About three weeks later than I'd planned, the pumpkins have finally been planted. (Where did June go, y'all?!) While our cousins were with us this week, we crafted a bit and made these plant markers to keep the varieties clearly marked in the field. We used old canning lids, the seed packets themselves, some Mod Podge, and scrap wood for the stakes. Pretty simple.
Meanwhile, I sent out an all-call on Facebook for old feed bags and my AMAZING Facebook friends gathered ONE HUNDRED AND FIFTY of them for me. Oh. My. Assembly-line-style, the kids and I pulled the strings out of the bottoms, slit them down the sides, and opened them up flat to use as mulch/weed barrier in the field.
We laid them out, covering the walkways. We used these last year with great results. I actually used a combination of old carpet, feed bags, newspaper, and cardboard last year. The newspaper didn't do so well, but the other three worked great. I'm not as big a fan of the carpet, though, because it doesn't compost. We topped the bags with enough old hay to hold the bags in place.
Then, we assembled the brand-new-to-me drip line system. I'd been nervous about this and allowed a lot of time for figuring it out. But, after watching a quick YouTube installation video, we put the whole thing together in 10 MINUTES. For those who (like me) are relatively unfamiliar with drip line, what you're seeing below is the header line running from the spigot and along the top of each row. This is basically like a hose. Then, the drip lines are connected to the header line and run down each planting row. We used drip line that has a hole every 12 inches because we intended to plant our seeds 12 inches apart. In fact, to plant, we turned our drip system on for 10 minutes, then planted seeds in all the wet spots it had created. Easy peasy. Sunny approves.
Here's an up-close view of where the header line connects to a drip line. We used stakes to hold our lines in place. So far, the system is working smoothly and watering evenly down the entire length of our 100-foot rows.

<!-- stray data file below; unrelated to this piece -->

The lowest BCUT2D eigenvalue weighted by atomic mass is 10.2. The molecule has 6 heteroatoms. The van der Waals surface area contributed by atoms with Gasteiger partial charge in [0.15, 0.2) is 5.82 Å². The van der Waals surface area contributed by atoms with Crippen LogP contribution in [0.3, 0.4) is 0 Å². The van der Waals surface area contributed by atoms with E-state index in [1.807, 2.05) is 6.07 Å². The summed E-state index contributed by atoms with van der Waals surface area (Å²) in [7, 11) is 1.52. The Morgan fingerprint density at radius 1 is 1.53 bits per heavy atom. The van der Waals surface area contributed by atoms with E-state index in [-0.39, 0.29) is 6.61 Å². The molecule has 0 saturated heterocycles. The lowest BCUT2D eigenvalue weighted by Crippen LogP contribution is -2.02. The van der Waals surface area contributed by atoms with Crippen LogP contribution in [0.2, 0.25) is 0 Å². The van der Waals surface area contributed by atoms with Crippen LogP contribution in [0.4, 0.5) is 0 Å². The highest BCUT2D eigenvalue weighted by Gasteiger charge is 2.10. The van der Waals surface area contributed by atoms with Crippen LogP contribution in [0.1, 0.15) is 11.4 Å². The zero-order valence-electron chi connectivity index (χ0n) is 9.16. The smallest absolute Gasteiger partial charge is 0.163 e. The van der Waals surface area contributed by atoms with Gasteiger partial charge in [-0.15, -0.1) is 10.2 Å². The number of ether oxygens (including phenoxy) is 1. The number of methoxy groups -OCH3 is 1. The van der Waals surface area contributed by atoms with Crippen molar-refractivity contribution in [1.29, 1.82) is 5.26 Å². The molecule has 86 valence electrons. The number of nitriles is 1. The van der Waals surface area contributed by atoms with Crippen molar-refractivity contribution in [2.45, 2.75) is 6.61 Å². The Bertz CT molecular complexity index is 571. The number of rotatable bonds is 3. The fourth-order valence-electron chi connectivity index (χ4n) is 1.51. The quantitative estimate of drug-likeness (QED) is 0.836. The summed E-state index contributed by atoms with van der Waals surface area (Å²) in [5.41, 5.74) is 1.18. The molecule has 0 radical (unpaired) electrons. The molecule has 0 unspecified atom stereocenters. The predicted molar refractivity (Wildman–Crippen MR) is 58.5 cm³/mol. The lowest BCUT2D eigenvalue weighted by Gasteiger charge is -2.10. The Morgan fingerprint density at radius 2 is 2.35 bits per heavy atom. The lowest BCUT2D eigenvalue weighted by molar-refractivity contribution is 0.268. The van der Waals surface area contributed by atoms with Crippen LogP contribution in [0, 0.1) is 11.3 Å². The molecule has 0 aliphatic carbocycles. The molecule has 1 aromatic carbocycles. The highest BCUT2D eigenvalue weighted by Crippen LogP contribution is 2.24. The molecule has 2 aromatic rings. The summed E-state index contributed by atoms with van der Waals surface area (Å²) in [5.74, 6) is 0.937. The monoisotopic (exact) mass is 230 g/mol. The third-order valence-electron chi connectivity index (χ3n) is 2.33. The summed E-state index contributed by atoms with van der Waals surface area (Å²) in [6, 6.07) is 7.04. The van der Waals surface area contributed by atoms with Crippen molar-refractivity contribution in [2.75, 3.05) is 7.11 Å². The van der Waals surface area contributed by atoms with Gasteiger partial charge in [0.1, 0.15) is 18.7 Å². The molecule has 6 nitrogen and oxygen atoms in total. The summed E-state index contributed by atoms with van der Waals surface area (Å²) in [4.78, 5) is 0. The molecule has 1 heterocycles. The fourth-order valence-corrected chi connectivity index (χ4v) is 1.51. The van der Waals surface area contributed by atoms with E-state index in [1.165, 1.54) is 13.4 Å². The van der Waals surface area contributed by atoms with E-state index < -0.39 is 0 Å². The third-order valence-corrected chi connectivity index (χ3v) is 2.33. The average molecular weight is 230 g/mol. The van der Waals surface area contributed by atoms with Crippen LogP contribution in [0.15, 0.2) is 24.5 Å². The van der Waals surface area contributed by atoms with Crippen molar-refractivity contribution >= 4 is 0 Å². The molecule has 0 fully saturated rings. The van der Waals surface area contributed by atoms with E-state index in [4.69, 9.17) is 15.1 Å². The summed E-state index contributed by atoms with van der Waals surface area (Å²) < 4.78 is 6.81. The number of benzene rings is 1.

And, I saved the best part for last. Yep, that's a timer. As in, I watered the pumpkin field IN MY SLEEP. I set it for what time I wanted it to come on, for how long I wanted it come on, and how frequently I'd like it to repeat the watering. Then, I went to bed and woke up to a freshly watered pumpkin field. All the other stuff extending from the timer are, in order, a backflow preventer, in-line water filter, pressure regulator, and hose fitting/header line adapter. It sounds complicated, but I'm telling you -- 10 minute set-up! Plus, several drip line vendors offer complete kits to get you started so that you don't have to have a complete understanding of all the parts up front.
By dripping water directly where we need it rather than broadcasting it willy nilly with a sprinkler, we will be saving SO MUCH WATER this year! I'm telling you, this drip line stuff is a game-changer! So, how could I not share with you, dear friends, the magic of drip line?
(That said, if any of you knew about the magic of drip lines and have been keeping it from me, you'd better just keep your mouth shut now. Anyone who's whispering about drip lines behind my back while I'm hiking my hot self out to the pumpkin field every 30 minutes all summer to move sprinklers around, is no friend of mine!)